• Dividends: Distributions by a corporation to its shareholders.  Dividends decrease both the assets and retained earnings of the corporation.
  • Double Entry is the principle of accounting which requires that every transaction has two effects one of which is a debit and the other of which is a credit of the same amount.
  • Dr The abbreviation for Debit.
  • Expenses: The daily costs incurred in running a business.
  • Extraordinary Gain or Loss: A gain or loss that is both unusual and infrequent.
  • FIFO (First IN First OUT) The inventory system leave new inventory in stock until the old ones sold by legal terms.
  • Finished Goods Inventory: Completed goods held in inventory that have not yet been sold.
  • Fixed Asset:  An asset acquired by a business where there was no intention to make money from immediately reselling the asset. e.g A Van used by a building company.
  • Fiscal: A 12 month accounting period. Not necessarily a calendar year.
  • General Ledger: The master record of all the balance sheet and income statement account balances.
  • General partnership: A partnership form of business where each partner is a part owner and shares in the privileges and risks of ownership.
  • Gross profit: The amount of net sales minus the amount of cost of goods sold (also called cost of sales).
  • (ICAEW) Institute of Chartered Accountants in England and Wales
  • (ICAI) Institute of Chartered Accountants in Ireland Constitutes the Republic of Ireland and Northern Ireland. It is considered to be both a British and Irish professional body.
  • (ICAS)  Institute of Chartered Accountants of Scotland
  • Income statement: A statement that summarises revenues and expenses.
  • Intangibles: Assets that have no physical form but that have value.  Examples are copyrights and patents.
  • Invoice: A form, sent from the seller to the buyer, listing the items bought, price, terms etc.
  • Journal: A chronological record of transactions, also known as the book of original entry.
  • Just-in-Time: A system where items are produced or received just in time to be used or sold.
  • Ledger: A book containing accounts to which debits and credits are posted from books of original entry.
  • Liability: A debt or obligation. Probable future sacrifice of economic benefits; or the entity owes somebody something.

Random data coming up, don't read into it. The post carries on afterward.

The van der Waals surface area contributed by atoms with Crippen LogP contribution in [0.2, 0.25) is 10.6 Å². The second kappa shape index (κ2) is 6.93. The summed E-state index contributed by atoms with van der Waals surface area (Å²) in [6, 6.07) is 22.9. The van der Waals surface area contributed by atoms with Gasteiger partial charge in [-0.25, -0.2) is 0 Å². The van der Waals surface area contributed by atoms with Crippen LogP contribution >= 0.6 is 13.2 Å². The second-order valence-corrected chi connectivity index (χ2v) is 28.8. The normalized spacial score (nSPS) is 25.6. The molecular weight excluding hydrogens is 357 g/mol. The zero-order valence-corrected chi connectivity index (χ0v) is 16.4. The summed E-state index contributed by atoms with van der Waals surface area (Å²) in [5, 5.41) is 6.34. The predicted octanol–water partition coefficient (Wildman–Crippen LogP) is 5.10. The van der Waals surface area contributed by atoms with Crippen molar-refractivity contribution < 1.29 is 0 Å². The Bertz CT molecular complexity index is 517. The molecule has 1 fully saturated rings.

• Net sales: The amount left when returns, discounts, and allowances are deducted from sales revenue.
  • Note payable: A written promise to pay a determined amount in the future.
  • Operating Expenses: The expenses that are incurred from the daily operation of the business.
  • Owners' equity: The owners' right to the assets of an entity.
  • Prepaid Expenses:  Amounts that are paid in advance for product is not used up during the accounting period.
  • Prepayment:  A Prepayment is a type of asset arising from the fact that the business has already been invoiced for the right to all or part of a service in a future period e.g. rent for next year, paid this year.
  • Post: The process of transferring amounts from a journal to the appropriate ledger accounts.
  • Purchase order: Written instructions to a vendor to ship and bill for the listed items.
  • Retained earnings: Capital earned operations of the corporation.
  • Reversing Entry: An entry made to reverse a prior entry.
  • Revenue: Amounts earned by delivering goods or services to customers.
  • Stock: Stock is the set of those assets held by the business intended for resale in their current form or in a modified form. Stock includes raw materials, components, work in progress and finished goods.
  • Trial Balance: A work sheet showing the balances in each account; used to prove the equality of debits and credits.
  • UEL: The abbreviation for useful economic life.
  • Useful economic life (UEL): The useful economic life of a fixed asset is the time period for which the asset is likely to be useful in generating profit for a company (or meeting the aims of a charity).
  • WIP
    WIP is the abbreviation for Work in Progress
    Work in progress is the set of assets held by a business which are part way through some process after which they can be resold. Once completed the articles will cease to be WIP and become finished goods.